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Q&A for Teens: Teens & Respect

January 24, 2013 | by Lauren Roth

Practical advice for parents and teenagers to feel respected by each other.

Dear Lauren,

I'm a mother of two teens, ages 11 and 14, and lately I'm so desperate to join a weekly parenting group, because things constantly come up and I'm always double-guessing if I handled situations the best way possible. For example: I find my kids do almost nothing around the house for chores: do I ignore? Or implement something? I understand my 14-year-old is developing her own identity, but does that mean I should ignore the constant criticism and name-calling she offers freely to everyone in sight? And food! She drives me crazy to get her candy for studying, and complains that I don't have normal food because I won't buy fast food dinners every night. Help! Is this a phase she'll outgrow? Or do I need to address it?

Lauren Roth's Answer

I chose this question for this week’s column for all you teenagers out there to help you and your parents get along better. I’m going to try and write this answer in a way that will be helpful for all you teen readers, and for all you parents of teens reading this, too.

The main problem I see, in my practice and when I do parenting workshops, is parents and teenagers not feeling respected by each other. It is absolutely a Torah obligation for children to respect their parents. It is also an absolute Torah obligation for every single person to respect every single other person on this planet. As Rabbi Eliyahu Dessler says in Strive for Truth, “We are obligated to respect every person simply because he or she is a person.” That means that children of any age should feel respected by their parents, and parents should feel respected by their children.

Now, teens, before you get too excited, this does not mean that Jewish families have to be democracies. Parents are in charge, and they get to make the rules, in order to keep you safe and growing properly and learning what you’re supposed to learn in life. But what this does mean is that everyone in every family should feel respected by his or her family members. And every person in every family should try to ensure that his or her family members feel respected by them. (Please note: I am NOT talking about abusive situations. If, say, a parent is emotionally abusing a child, that child will never earn the respect of that parent, and it is useless to try. Abusive situations are wholly different and normal rules don’t apply. See my previous article on emotional abuse.)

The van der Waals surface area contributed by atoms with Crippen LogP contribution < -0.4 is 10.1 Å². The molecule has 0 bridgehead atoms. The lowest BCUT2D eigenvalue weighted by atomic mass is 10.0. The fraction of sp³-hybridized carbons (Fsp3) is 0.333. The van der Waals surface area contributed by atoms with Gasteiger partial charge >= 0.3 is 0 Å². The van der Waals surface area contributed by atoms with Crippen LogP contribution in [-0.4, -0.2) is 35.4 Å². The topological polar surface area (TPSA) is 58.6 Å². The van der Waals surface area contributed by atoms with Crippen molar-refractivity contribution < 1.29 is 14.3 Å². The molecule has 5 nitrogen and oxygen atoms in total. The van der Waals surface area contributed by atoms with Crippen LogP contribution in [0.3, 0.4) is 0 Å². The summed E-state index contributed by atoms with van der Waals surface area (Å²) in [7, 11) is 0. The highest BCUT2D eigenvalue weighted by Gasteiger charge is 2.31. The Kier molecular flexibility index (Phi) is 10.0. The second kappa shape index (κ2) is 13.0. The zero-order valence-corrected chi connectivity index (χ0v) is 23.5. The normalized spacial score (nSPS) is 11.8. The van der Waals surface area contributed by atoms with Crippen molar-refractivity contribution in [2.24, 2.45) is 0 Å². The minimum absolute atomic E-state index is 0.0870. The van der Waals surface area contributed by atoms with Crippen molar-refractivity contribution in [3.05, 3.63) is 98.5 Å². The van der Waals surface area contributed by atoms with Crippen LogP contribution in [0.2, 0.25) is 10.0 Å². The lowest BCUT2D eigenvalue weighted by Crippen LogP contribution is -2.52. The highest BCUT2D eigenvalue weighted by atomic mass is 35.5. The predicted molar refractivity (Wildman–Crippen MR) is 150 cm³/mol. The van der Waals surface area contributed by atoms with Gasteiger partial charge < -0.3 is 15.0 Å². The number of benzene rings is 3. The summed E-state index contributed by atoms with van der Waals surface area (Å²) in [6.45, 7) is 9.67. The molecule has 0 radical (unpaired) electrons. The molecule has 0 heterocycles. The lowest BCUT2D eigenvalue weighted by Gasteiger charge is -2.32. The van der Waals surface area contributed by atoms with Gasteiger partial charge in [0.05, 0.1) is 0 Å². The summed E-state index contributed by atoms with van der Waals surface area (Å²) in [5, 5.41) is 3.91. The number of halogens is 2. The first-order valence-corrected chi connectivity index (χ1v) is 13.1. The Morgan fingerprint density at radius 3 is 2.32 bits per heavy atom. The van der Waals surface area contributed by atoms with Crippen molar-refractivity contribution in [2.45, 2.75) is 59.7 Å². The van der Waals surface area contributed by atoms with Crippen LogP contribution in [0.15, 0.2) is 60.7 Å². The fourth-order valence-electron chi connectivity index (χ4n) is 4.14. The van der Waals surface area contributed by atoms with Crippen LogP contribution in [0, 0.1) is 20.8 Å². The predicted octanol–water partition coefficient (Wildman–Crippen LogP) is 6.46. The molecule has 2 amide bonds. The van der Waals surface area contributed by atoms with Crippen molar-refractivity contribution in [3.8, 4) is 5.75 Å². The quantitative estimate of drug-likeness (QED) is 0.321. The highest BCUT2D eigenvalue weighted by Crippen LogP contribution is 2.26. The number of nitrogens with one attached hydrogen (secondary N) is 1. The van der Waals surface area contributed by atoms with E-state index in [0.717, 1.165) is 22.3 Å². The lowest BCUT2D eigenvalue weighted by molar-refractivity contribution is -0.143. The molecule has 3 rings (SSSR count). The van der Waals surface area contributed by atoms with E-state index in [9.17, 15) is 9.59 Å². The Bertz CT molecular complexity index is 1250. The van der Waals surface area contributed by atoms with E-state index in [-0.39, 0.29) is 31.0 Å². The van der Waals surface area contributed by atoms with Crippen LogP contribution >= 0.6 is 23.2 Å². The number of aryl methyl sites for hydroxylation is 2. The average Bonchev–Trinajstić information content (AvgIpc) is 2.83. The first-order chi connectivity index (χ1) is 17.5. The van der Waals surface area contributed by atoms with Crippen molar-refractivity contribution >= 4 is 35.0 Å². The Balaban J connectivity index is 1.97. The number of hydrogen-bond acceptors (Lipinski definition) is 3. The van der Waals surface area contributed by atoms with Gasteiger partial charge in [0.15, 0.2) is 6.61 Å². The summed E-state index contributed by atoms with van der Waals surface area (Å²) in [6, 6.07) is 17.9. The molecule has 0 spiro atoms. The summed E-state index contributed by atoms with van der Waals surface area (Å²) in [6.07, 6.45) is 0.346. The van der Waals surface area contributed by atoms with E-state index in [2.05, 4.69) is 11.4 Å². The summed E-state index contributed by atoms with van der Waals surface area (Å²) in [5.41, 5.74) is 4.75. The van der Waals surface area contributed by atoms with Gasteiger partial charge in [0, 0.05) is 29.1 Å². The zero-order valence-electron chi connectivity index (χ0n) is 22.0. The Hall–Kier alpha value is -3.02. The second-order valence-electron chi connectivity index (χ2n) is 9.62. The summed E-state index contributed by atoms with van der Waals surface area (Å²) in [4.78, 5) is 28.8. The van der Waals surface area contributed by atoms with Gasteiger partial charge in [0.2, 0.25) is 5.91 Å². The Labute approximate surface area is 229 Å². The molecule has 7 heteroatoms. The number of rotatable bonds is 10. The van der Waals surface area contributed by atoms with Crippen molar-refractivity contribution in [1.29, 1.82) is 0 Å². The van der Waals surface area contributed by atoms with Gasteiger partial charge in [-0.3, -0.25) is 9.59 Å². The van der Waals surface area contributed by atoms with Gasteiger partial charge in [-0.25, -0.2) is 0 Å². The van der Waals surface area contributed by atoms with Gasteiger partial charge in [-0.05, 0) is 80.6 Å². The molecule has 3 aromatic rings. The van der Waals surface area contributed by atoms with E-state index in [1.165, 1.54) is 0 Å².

In answer to all of your questions above, I say: talk to your teenagers. Have a discussion with them. Talk to them like you would talk to one of your friends with whom you were having a disagreement. Respectfully ask them their opinion, and their reasons behind their opinion. Respectfully tell them your opinion, and the reasons behind your opinion.

And teens, listen to your parents’ questions, and answer them politely and respectfully. Ask your parents what their opinions are. Listen respectfully to their answers.

If anyone devolves into screaming, yelling, put-downs, or even subtle meanness, the person on the receiving end of the distasteful behavior should gently say, “You know, it really hurts my feelings when you say that/when you talk to me like that. We love each other, I know. Let’s have a respectful conversation, where we both listen and we both feel heard.”